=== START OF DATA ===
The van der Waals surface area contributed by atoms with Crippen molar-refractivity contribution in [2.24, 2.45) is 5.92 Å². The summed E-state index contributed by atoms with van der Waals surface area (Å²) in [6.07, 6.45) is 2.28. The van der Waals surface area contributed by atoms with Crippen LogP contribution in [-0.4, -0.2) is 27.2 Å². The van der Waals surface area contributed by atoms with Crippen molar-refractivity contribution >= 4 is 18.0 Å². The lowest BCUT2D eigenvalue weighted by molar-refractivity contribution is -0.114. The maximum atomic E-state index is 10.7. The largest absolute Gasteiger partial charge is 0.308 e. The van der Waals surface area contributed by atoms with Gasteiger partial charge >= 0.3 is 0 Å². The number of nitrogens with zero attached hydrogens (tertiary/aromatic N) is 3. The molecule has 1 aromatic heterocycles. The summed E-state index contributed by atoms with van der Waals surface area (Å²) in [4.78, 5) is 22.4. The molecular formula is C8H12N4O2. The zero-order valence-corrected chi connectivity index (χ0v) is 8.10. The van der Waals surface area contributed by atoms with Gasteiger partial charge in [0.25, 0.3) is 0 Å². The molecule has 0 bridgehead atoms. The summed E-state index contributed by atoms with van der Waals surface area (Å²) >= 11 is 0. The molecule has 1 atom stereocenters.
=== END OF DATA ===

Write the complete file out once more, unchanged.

The van der Waals surface area contributed by atoms with Crippen molar-refractivity contribution in [2.24, 2.45) is 5.92 Å². The summed E-state index contributed by atoms with van der Waals surface area (Å²) in [6.07, 6.45) is 2.28. The van der Waals surface area contributed by atoms with Crippen LogP contribution in [-0.4, -0.2) is 27.2 Å². The van der Waals surface area contributed by atoms with Crippen molar-refractivity contribution >= 4 is 18.0 Å². The lowest BCUT2D eigenvalue weighted by molar-refractivity contribution is -0.114. The maximum atomic E-state index is 10.7. The largest absolute Gasteiger partial charge is 0.308 e. The van der Waals surface area contributed by atoms with Gasteiger partial charge >= 0.3 is 0 Å². The number of nitrogens with zero attached hydrogens (tertiary/aromatic N) is 3. The molecule has 1 aromatic heterocycles. The summed E-state index contributed by atoms with van der Waals surface area (Å²) in [4.78, 5) is 22.4. The molecular formula is C8H12N4O2. The zero-order valence-corrected chi connectivity index (χ0v) is 8.10. The van der Waals surface area contributed by atoms with Gasteiger partial charge in [0.25, 0.3) is 0 Å². The molecule has 0 bridgehead atoms. The summed E-state index contributed by atoms with van der Waals surface area (Å²) >= 11 is 0. The molecule has 1 atom stereocenters.